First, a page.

With the benefit of two years of cohorts, Harris has an even clearer idea about where she can add value to these entrepreneurs and one way is by freeing up more time for herself to be more personally involved in supporting each founder on their leadership journey. “What I wished I had been able to do in this cohort was actually be an in-house resident executive for a couple of weeks with each company. Investing more in the founders themselves around true leadership and what it means to be a CEO is important because I think being a founder and the CEO are very different. That was one of my big aha’s.”
For Broni-Mensah, spending time with Harris definitely helped her see the greater potential for her business: “I had a few meetings with Carla during my time in the lab, and every single one of those meetings was just amazing. I changed my pitch based on meetings with Carla. As the CEO, I’ve been so busy just building the business, that having someone like Carla give that perspective on positioning was just invaluable. She allowed me to be really ambitious with our overall plans and where we could really take this.”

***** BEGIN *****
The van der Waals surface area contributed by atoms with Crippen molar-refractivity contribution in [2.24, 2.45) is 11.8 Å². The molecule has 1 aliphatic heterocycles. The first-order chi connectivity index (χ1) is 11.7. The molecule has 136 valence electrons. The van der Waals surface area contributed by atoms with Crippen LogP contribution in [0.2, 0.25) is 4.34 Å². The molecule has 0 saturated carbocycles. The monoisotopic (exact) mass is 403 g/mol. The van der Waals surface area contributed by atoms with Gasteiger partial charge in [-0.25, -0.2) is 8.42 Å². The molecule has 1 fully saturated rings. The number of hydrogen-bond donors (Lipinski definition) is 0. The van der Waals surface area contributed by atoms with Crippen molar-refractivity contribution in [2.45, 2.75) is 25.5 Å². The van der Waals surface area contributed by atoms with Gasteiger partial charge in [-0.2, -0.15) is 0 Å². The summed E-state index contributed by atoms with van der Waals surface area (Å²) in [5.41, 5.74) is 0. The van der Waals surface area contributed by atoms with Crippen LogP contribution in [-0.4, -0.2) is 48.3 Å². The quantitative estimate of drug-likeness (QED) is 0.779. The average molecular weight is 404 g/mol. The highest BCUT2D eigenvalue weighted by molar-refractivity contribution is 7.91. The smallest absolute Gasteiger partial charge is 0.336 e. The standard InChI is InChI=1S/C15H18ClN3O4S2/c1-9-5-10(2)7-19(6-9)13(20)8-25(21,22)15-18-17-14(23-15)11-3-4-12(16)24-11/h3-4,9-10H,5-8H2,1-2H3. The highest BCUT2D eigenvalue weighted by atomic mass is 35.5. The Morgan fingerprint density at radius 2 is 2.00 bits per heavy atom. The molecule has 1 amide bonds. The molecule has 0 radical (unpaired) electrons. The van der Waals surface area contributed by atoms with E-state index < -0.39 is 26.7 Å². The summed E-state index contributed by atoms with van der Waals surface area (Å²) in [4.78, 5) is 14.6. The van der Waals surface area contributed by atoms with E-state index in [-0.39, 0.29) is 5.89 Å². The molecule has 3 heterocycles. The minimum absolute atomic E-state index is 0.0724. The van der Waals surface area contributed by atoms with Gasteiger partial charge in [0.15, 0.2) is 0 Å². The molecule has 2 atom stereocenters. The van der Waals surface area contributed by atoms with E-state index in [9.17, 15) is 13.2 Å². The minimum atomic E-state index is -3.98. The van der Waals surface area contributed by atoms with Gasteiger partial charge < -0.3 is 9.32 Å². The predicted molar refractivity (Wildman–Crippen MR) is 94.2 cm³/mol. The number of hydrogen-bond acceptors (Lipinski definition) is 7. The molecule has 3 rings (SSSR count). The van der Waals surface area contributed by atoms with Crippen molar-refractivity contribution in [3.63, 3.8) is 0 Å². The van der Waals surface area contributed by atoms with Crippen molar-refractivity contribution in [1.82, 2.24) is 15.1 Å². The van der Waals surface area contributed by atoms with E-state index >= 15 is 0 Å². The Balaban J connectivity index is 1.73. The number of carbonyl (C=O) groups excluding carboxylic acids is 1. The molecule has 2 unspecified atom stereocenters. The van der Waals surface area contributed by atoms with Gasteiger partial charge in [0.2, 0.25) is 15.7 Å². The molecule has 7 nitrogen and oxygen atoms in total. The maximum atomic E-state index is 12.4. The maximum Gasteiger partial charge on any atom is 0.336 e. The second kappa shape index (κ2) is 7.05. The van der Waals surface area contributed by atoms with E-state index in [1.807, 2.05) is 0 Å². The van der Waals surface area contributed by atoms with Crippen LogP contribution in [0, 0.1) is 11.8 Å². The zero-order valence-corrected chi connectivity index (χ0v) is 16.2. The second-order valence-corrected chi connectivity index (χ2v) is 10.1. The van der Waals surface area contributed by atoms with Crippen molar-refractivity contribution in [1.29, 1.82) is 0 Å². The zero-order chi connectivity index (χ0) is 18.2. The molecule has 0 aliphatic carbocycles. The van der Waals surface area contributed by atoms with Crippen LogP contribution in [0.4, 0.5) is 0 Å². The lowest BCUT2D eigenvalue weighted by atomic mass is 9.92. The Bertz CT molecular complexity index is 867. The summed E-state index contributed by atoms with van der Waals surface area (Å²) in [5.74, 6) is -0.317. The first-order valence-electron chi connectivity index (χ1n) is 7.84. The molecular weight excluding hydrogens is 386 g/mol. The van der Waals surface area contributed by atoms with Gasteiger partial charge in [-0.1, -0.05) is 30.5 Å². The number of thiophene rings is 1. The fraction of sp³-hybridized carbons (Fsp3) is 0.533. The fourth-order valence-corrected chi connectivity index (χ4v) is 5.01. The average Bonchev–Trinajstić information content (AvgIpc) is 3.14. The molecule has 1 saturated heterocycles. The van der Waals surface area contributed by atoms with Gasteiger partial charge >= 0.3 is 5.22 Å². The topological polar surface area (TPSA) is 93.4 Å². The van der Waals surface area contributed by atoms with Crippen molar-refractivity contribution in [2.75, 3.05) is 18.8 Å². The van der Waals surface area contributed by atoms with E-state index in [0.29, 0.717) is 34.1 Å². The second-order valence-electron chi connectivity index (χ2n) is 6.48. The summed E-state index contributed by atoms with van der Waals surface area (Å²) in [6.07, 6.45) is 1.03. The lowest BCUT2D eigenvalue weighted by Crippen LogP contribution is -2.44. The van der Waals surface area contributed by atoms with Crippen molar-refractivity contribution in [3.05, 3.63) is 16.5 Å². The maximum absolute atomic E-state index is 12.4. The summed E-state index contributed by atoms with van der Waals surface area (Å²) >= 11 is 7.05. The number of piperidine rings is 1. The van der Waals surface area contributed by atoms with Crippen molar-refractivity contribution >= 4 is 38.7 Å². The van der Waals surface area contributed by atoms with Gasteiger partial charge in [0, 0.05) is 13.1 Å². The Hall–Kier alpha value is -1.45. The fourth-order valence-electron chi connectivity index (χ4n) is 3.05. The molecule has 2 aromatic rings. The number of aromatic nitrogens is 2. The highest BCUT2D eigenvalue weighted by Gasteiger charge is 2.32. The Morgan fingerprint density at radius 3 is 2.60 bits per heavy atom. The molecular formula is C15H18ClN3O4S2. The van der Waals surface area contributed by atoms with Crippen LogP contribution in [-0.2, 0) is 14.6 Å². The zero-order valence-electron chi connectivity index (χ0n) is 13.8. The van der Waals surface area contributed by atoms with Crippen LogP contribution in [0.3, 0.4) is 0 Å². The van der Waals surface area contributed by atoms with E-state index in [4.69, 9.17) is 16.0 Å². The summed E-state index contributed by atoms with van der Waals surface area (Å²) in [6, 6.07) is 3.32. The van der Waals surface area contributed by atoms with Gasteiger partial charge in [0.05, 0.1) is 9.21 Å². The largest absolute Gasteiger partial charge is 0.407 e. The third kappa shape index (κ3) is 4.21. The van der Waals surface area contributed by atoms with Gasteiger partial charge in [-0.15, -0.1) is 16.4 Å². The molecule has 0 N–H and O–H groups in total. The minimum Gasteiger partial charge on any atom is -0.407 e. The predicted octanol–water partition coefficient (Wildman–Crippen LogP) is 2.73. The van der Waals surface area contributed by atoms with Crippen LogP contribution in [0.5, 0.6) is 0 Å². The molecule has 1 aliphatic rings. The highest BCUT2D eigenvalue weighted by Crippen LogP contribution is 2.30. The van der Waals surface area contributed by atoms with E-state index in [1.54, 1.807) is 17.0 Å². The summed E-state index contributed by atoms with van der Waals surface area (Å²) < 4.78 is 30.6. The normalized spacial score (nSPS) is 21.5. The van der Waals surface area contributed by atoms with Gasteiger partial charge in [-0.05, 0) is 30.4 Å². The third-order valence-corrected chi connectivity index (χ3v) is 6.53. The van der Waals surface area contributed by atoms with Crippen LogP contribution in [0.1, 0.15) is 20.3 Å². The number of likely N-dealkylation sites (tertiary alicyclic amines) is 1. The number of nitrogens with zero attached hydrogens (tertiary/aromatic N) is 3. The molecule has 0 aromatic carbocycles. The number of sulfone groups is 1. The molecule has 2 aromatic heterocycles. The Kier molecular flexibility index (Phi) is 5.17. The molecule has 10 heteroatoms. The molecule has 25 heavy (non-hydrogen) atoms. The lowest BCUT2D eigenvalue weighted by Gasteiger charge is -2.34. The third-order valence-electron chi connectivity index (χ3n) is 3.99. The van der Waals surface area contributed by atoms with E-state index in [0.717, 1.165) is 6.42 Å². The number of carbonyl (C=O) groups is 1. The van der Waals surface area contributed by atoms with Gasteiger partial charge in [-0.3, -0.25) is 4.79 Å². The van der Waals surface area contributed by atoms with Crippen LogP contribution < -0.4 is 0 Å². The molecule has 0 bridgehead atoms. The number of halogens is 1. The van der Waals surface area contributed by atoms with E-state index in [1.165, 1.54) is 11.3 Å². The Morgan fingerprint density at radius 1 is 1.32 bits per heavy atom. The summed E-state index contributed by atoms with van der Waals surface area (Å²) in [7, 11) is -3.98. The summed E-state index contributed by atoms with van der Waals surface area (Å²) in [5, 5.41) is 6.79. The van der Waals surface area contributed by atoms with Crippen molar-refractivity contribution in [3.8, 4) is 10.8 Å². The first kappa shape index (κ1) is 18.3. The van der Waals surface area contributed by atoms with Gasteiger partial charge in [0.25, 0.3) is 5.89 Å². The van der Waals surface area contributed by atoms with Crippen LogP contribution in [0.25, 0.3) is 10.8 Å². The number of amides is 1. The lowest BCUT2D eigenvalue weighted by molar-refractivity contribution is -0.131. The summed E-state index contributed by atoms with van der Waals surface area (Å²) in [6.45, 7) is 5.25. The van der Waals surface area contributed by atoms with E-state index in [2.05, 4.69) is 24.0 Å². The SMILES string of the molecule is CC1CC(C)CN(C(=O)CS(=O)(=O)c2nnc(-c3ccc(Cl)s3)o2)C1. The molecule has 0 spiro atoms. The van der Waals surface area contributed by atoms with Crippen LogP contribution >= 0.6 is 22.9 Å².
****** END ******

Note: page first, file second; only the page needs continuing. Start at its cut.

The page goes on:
Ultimately, Harris not only wants to help build great businesses but also develop strong leaders. To her, a strong leader has a clear vision and the ability to create clarity around that point of view. Harris also believes that for great leaders to also be good managers, they need to be crystal clear about expectations and culture. “Recognize that everyone is buying into your vision and make sure you have a measure of transparency. Bring your authentic self to the table and be straightforward with people about what you demand and be as clear as you can. You can be nice but you can be tough at the same time and you can be nice and you can have high expectations at the same time. Just take the time upfront and be very clear.”
Applications for the 2019 Morgan Stanley Multicultural Innovation Lab are now open.
This article originally appeared in Forbes.